|Nanoparticle based windows could switch colors on demand.|
Nanoparticle-based windows could switch colors on demand: One day, you might not need special bulbs to give your room's lighting a different hue -- you'd just tell the windows themselves to change. Rice University researchers have discovered that you can change the colors transmitted through glass by sending a voltage through pairs of gold and silver nanoparticles, which you frequently find in stained glass windows. Jolt a window one way and you'd get a bright red; reverse the voltage and you'd get blue. All you're really doing is forming or removing chemical bridges between the particles.
The technology is still far from production, so don't expect to renovate your home just yet. However, you only need tiny amounts of the precious metals to achieve dramatic effects. As such, you might well find yourself upgrading to color shifting smart windows around the whole home, not just in one or two prime locations.
Medieval artisans unwittingly used nanotechnology when they mixed gold chloride into molten glass to create richly hued stained glass windows. Soon we could have full-color displays or stained-glass windows that change color at the flick of an electrical switch, thanks to the same kinds of light-scattering nanoparticles.
We’re one step closer to such wondrous things with a new method for connecting metal nanoparticles via teensy “drawbridges” of thin layers of silver, developed by researchers at Rice University. This lets them link pairs of nanoparticles that scatter different colors of light together to form simple color displays. The scientists described their work in a new paper in Science Advances.
Nanoparticles are special because they straddle the boundary between the macroscopic and quantum realms, where classical physics and quantum mechanics hold sway, respectively. It’s their size that matters: a nanometer is equivalent to one 25-millionth of an inch, and nanoparticles range in size from a few nanometers to several hundred nanometers. That gives them unusual properties not found in the same elements at the macro scale.
This includes optical properties, notably how metal nanoparticles in particular scatter light. Scientists have analyzed medieval stained glass windows, and found gold and silver nanoparticles are the key to the deep reds and yellows found therein.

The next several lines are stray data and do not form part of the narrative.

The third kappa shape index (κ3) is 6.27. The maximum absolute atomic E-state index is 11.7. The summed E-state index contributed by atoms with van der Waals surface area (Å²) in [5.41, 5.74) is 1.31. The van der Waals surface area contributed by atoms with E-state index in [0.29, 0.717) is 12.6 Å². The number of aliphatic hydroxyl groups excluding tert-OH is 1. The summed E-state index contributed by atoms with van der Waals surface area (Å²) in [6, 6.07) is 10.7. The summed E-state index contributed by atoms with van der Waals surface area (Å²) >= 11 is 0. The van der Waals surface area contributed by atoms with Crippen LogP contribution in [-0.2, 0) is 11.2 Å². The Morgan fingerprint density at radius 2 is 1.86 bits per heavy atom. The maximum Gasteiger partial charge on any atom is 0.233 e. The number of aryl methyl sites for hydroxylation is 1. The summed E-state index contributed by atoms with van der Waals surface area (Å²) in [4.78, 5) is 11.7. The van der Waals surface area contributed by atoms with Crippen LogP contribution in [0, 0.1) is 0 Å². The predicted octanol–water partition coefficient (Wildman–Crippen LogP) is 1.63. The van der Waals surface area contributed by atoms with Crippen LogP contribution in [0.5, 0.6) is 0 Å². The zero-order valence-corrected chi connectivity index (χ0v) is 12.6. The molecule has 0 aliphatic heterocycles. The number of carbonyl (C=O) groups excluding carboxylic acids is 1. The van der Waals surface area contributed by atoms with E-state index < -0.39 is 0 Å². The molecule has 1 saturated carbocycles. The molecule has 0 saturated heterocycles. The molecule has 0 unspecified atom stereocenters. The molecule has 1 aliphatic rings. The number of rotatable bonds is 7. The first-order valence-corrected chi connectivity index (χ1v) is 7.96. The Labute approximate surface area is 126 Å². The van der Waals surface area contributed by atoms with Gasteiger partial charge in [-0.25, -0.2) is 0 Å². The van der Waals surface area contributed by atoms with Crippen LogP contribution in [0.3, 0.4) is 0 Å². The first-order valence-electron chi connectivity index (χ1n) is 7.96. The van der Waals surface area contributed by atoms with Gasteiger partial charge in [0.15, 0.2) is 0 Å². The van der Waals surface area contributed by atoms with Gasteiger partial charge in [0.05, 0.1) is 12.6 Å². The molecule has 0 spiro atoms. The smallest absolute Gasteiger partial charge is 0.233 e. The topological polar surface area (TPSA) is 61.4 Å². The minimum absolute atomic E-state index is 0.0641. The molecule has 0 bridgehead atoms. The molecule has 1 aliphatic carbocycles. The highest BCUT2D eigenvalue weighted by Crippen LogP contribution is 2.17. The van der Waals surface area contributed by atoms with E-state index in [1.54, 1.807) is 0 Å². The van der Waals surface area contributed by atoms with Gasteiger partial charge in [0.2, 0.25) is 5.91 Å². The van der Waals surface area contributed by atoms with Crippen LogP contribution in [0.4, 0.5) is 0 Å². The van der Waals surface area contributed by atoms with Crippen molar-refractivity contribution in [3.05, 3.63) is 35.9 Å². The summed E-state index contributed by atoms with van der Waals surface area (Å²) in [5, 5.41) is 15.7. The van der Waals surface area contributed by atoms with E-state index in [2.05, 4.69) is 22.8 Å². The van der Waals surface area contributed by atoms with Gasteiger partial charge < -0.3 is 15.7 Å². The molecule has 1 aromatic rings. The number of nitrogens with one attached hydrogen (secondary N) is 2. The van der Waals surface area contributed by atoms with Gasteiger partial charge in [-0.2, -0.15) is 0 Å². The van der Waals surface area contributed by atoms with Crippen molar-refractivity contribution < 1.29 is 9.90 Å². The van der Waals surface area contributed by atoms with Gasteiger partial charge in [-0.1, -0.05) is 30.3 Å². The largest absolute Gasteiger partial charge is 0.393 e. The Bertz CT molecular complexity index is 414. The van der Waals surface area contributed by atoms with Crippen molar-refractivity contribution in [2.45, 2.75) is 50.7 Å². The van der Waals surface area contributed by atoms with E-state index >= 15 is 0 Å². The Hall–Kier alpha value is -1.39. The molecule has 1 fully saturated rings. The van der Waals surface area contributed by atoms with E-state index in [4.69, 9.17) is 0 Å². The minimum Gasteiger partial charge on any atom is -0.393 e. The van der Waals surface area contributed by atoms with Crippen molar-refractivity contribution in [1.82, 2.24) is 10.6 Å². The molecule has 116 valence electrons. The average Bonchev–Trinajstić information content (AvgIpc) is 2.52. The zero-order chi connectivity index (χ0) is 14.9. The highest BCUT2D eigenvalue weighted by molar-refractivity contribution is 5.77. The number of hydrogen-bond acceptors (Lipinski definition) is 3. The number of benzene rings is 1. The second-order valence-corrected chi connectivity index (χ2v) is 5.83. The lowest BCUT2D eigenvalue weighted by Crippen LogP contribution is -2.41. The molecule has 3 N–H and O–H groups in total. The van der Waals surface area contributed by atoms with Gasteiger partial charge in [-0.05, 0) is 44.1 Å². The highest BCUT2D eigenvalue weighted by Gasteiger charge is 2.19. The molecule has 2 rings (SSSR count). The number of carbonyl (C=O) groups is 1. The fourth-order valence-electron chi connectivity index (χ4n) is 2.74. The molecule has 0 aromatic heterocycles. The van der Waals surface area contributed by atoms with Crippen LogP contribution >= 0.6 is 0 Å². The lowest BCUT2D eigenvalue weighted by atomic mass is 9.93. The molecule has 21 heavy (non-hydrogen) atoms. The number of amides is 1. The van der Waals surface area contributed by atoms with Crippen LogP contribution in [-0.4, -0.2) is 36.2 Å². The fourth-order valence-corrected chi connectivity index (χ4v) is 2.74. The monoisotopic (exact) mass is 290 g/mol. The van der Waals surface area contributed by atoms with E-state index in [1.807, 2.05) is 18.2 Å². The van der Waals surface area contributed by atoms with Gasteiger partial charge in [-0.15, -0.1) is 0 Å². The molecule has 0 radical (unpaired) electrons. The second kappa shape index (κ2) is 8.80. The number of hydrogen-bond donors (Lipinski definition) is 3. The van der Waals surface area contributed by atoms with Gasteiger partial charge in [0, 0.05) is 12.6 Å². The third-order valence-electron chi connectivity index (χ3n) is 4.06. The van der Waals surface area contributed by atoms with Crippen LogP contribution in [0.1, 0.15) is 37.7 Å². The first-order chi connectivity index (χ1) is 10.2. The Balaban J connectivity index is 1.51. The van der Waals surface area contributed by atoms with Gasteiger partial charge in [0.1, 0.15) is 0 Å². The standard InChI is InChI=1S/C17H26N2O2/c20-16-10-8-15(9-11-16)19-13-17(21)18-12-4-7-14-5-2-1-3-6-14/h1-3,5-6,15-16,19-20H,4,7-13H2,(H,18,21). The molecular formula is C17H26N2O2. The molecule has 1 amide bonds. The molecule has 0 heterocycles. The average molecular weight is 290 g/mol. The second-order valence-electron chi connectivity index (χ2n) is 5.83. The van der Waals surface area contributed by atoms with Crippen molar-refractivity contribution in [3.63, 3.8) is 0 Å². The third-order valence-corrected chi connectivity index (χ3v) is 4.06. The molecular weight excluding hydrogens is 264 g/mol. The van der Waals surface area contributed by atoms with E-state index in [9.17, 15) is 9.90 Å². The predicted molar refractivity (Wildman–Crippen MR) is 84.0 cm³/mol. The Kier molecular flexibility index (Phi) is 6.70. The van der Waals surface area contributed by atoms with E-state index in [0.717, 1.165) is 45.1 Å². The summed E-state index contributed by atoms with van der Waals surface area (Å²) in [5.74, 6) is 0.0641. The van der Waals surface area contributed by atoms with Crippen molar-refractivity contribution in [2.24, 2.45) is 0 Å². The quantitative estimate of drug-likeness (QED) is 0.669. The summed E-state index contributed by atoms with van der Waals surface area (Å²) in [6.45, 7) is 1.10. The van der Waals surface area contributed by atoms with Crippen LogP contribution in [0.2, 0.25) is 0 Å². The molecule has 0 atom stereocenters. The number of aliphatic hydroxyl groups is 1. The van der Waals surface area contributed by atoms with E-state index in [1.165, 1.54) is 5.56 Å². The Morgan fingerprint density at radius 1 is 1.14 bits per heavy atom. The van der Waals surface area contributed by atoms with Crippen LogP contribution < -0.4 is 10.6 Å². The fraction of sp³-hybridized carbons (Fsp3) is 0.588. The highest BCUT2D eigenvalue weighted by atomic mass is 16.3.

The gold nanoparticles absorb blue and yellow light; red light, with its longer wavelength, reflects off them and passes through the glass. Something similar happens with silver nanoparticles; only bright yellow light scatters off and passes through the glass. Make gold spheres a bit larger, and you can get green or orange. Make the silver nanoparticles smaller, and you get blue.
They have interesting chemically reactive properties, too. In 2008, for instance, scientists at Queensland University of Technology found that some stained glass windows actually helped purify the air when the sun shone through them. The secret ingredient was gold nanoparticles. Sunlight activated the nanoparticles so they could destroy volatile organic chemicals (VOCs) — the source of that new car smell, for instance, but toxic if inhaled in larger quantities.
The properties of medieval stained glass are so unique, Welsh scientists recently used their own versions of the material to build a special 3D panoramic camera for the European Space Agency’s 2019 Mars rover mission. In that case, the useful property was the way the glass resists fading — even after hundreds of years of exposure to the sun’s UV radiation. By blocking UV radiation, the nanoparticles in the stained glass chips will capture the true colors of the red planet.
Soon We Could Have Displays and Windows That Change Color with the Flick of a Switch. But it’s proven challenging to induce metal nano particles to switch colors, a critical ability if you want to build a color display with them. Past work has managed some slight shifts in hue by linking nanoparticles with nanowire bridges. The Rice scientists improved on those techniques to make the color shifts stronger via a kind of chemical bridge.
First, the Rice team fixed pairs of gold nanoparticles to a glass surface coated with conductive indium tin oxide, or ITO (it’s in your smartphone screen, for instance). They used the ITO to coat the surface of the gold particles with a silver electroplate. Then they immersed them in saltwater electrolyte with a silver electrode to form a circuit. Zap the nanoparticles with a negative voltage, and a conductive silver “drawbridge” forms. Reverse the voltage, and the bridge withdraws.
“The great thing about these chemical bridges is that we can create and eliminate them simply by applying or reversing a voltage,” group leader Christy Landes said in a press release. “This is the first method yet demonstrated to produce dramatic, reversible color changes for devices built from light-activated nano particles.”